"Here is the man," I said to them, without passion.  And everyone started shouting.  I stayed calm, though, and explained to them that there was no reason for the Roman Empire to kill him.  He told me, "My kingdom is not of this world."  So he was no threat to me.  Then why did he make me feel afraid? That's what I felt when I saw him -- fear.  But he didn't fear me.  He stood right in front of me -- and I have the power to light him go or to order him crucified -- he stood right in front of me and said I wouldn't have any power over him unless Someone Else hadn't given me permission.  He didn't recognize my power.  You can't keep the peace with people like him around -- people who recognize a higher power than the Emperor.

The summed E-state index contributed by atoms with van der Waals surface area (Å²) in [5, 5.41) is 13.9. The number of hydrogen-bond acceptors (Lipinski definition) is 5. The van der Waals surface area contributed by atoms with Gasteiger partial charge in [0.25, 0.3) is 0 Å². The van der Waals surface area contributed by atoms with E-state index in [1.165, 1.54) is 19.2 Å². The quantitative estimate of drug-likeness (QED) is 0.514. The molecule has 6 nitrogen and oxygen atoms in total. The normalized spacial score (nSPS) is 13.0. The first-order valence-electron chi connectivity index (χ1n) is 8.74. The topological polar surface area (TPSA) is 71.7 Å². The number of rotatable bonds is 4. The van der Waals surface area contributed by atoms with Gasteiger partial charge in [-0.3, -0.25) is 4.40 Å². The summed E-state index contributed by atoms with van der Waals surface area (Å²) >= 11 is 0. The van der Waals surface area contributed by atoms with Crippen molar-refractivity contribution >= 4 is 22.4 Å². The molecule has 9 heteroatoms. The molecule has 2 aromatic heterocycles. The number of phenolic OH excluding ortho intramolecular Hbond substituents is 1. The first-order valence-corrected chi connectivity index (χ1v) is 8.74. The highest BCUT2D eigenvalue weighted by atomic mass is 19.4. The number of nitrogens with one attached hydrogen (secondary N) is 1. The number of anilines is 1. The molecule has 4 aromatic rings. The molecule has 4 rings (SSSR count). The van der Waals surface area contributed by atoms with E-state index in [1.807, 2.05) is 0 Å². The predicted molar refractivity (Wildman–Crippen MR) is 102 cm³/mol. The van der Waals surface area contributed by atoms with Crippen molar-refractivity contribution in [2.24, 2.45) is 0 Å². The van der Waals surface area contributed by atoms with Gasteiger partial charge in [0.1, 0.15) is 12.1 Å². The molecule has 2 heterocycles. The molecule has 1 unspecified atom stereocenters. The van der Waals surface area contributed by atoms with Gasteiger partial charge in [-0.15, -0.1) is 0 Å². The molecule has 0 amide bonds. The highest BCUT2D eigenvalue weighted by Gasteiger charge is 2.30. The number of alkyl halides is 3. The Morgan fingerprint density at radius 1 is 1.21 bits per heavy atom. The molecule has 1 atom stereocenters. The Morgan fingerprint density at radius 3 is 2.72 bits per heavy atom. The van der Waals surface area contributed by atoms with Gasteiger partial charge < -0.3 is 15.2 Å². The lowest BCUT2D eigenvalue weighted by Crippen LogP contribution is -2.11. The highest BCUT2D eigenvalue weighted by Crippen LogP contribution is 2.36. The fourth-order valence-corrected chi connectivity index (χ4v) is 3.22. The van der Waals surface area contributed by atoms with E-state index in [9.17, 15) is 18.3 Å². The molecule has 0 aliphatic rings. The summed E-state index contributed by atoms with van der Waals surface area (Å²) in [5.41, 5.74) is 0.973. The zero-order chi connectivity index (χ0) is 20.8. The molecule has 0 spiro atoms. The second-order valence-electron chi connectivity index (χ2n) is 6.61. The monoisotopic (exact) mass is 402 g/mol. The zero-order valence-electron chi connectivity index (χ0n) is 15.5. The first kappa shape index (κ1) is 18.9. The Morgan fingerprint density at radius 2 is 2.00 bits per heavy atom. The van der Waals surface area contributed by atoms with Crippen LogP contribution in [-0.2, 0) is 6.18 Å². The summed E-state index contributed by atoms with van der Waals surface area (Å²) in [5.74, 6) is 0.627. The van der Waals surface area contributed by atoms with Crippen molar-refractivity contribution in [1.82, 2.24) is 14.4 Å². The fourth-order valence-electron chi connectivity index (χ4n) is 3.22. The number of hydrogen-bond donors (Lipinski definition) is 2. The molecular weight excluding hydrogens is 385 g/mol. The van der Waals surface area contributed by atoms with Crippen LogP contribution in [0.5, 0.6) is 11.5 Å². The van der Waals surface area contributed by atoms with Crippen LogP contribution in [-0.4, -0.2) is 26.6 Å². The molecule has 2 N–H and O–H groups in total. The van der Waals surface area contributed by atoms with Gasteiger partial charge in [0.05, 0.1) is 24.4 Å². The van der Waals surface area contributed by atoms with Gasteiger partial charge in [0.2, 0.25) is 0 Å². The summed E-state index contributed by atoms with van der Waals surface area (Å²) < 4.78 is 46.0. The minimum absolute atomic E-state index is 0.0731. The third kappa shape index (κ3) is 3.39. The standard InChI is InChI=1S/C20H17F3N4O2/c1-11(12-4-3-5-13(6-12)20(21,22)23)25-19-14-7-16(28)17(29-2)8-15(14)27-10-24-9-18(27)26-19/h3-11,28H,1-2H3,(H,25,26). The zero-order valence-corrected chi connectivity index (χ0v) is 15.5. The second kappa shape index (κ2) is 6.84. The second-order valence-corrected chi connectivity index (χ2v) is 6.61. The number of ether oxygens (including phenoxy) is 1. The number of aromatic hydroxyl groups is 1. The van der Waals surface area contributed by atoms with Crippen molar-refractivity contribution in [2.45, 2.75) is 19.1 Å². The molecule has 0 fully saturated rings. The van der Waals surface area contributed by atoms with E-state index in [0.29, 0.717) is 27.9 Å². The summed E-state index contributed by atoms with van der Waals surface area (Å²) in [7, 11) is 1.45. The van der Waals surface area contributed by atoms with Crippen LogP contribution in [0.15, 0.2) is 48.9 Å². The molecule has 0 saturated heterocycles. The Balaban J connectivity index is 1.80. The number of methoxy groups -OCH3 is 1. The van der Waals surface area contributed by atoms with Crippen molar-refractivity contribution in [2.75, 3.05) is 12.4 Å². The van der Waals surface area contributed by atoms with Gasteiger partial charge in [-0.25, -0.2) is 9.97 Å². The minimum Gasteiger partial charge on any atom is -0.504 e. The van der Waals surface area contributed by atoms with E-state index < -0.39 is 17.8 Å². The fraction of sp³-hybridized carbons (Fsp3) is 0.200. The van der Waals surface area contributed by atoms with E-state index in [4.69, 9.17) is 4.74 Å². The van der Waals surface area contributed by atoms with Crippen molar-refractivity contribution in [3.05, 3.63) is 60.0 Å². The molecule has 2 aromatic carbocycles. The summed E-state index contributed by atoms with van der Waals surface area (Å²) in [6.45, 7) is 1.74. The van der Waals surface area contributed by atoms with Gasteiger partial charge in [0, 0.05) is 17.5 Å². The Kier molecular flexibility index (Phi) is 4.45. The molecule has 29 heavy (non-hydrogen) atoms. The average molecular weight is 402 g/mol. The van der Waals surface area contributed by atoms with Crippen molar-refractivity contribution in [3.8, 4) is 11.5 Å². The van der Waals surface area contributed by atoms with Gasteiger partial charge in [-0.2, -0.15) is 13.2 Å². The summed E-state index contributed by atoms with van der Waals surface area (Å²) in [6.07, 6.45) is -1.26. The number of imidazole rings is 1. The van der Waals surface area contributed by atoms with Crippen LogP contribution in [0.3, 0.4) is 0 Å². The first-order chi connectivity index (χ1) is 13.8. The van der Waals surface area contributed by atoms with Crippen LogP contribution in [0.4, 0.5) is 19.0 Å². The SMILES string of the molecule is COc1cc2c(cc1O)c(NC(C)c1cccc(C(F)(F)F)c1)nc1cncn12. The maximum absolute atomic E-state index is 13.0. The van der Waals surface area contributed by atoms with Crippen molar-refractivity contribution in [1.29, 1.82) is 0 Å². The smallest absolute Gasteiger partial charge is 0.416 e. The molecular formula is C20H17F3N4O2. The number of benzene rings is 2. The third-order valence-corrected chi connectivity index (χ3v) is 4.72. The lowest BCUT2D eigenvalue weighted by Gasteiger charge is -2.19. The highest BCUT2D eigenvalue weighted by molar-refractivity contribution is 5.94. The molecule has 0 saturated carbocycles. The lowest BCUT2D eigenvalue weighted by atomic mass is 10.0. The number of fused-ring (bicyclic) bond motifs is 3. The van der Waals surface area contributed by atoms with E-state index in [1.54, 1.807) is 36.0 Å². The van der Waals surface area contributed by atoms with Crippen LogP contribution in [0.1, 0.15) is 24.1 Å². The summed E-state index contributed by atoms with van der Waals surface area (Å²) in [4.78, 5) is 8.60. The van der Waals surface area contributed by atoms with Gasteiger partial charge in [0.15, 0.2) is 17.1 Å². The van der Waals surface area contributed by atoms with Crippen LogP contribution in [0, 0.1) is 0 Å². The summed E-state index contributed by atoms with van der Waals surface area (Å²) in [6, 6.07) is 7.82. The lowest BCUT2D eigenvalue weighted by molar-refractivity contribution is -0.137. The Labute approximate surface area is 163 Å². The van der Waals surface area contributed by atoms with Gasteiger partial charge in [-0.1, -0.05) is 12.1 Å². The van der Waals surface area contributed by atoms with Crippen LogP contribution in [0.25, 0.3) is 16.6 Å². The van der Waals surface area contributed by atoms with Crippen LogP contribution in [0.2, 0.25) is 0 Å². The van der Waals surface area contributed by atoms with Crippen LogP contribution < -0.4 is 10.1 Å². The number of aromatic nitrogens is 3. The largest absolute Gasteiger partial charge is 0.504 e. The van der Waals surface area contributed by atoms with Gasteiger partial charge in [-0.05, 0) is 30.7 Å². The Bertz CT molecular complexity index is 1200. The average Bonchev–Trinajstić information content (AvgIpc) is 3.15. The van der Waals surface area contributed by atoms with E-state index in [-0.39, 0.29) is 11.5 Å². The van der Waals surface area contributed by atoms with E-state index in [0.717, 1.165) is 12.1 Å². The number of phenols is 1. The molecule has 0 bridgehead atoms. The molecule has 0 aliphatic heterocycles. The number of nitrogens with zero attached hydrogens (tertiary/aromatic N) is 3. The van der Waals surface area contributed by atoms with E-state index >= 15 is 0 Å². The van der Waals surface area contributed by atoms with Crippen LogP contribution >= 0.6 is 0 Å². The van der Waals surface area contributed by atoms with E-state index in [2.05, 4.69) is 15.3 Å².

They were right.  He had to die.  He was dangerous.  But still -- I was afraid.  I tried to release him.  I wanted him to go away.  But that's not what they wanted.  And that's not what he wanted either.  He didn't want me to release him.  What he really wanted was for me to look at him -- really look at him -- and know that he was a king -- with a power greater than my own.

I tried to get him to go away.  But he will never go away.  I don't feel sorry for him.  I'm still afraid of him.

Wednesday, March 27, 2013

Six Monologues from John's Passion: #3

"A Bystander"